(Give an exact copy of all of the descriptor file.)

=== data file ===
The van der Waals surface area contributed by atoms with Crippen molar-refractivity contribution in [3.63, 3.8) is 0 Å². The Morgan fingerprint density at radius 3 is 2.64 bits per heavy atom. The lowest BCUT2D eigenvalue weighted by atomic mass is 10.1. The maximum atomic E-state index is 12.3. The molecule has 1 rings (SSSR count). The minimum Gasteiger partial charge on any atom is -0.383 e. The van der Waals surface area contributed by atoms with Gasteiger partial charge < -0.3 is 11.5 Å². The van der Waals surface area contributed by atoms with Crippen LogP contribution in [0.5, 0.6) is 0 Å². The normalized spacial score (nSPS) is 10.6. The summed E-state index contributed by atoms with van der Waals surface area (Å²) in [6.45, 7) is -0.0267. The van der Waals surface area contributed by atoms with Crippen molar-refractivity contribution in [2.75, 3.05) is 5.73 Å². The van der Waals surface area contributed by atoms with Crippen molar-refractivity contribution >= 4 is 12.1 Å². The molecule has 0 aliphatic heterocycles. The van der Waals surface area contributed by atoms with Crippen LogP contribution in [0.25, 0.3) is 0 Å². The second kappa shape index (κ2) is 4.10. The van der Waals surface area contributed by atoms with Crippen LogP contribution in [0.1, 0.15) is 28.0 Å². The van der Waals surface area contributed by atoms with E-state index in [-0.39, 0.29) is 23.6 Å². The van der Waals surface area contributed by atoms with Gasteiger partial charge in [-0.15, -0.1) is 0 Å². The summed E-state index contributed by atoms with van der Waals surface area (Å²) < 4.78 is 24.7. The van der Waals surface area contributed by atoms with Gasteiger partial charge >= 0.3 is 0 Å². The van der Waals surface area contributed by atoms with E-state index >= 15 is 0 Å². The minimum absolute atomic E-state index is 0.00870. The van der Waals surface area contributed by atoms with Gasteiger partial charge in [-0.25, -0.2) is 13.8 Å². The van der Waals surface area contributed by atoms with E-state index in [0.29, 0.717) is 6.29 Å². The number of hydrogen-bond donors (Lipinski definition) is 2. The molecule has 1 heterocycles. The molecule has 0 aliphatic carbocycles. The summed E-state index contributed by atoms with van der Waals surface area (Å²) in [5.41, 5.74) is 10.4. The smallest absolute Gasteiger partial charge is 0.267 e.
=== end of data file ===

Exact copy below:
The van der Waals surface area contributed by atoms with Crippen molar-refractivity contribution in [3.63, 3.8) is 0 Å². The Morgan fingerprint density at radius 3 is 2.64 bits per heavy atom. The lowest BCUT2D eigenvalue weighted by atomic mass is 10.1. The maximum atomic E-state index is 12.3. The molecule has 1 rings (SSSR count). The minimum Gasteiger partial charge on any atom is -0.383 e. The van der Waals surface area contributed by atoms with Gasteiger partial charge < -0.3 is 11.5 Å². The van der Waals surface area contributed by atoms with Crippen LogP contribution in [0.5, 0.6) is 0 Å². The normalized spacial score (nSPS) is 10.6. The summed E-state index contributed by atoms with van der Waals surface area (Å²) in [6.45, 7) is -0.0267. The van der Waals surface area contributed by atoms with Crippen molar-refractivity contribution in [2.75, 3.05) is 5.73 Å². The van der Waals surface area contributed by atoms with Crippen molar-refractivity contribution >= 4 is 12.1 Å². The molecule has 0 aliphatic heterocycles. The van der Waals surface area contributed by atoms with Crippen LogP contribution in [0.25, 0.3) is 0 Å². The second kappa shape index (κ2) is 4.10. The van der Waals surface area contributed by atoms with Crippen LogP contribution in [0.1, 0.15) is 28.0 Å². The van der Waals surface area contributed by atoms with E-state index in [-0.39, 0.29) is 23.6 Å². The van der Waals surface area contributed by atoms with Gasteiger partial charge in [-0.15, -0.1) is 0 Å². The summed E-state index contributed by atoms with van der Waals surface area (Å²) < 4.78 is 24.7. The van der Waals surface area contributed by atoms with Gasteiger partial charge >= 0.3 is 0 Å². The van der Waals surface area contributed by atoms with E-state index >= 15 is 0 Å². The minimum absolute atomic E-state index is 0.00870. The van der Waals surface area contributed by atoms with Gasteiger partial charge in [-0.25, -0.2) is 13.8 Å². The van der Waals surface area contributed by atoms with E-state index in [0.29, 0.717) is 6.29 Å². The number of hydrogen-bond donors (Lipinski definition) is 2. The molecule has 1 heterocycles. The molecule has 0 aliphatic carbocycles. The summed E-state index contributed by atoms with van der Waals surface area (Å²) in [5.41, 5.74) is 10.4. The smallest absolute Gasteiger partial charge is 0.267 e.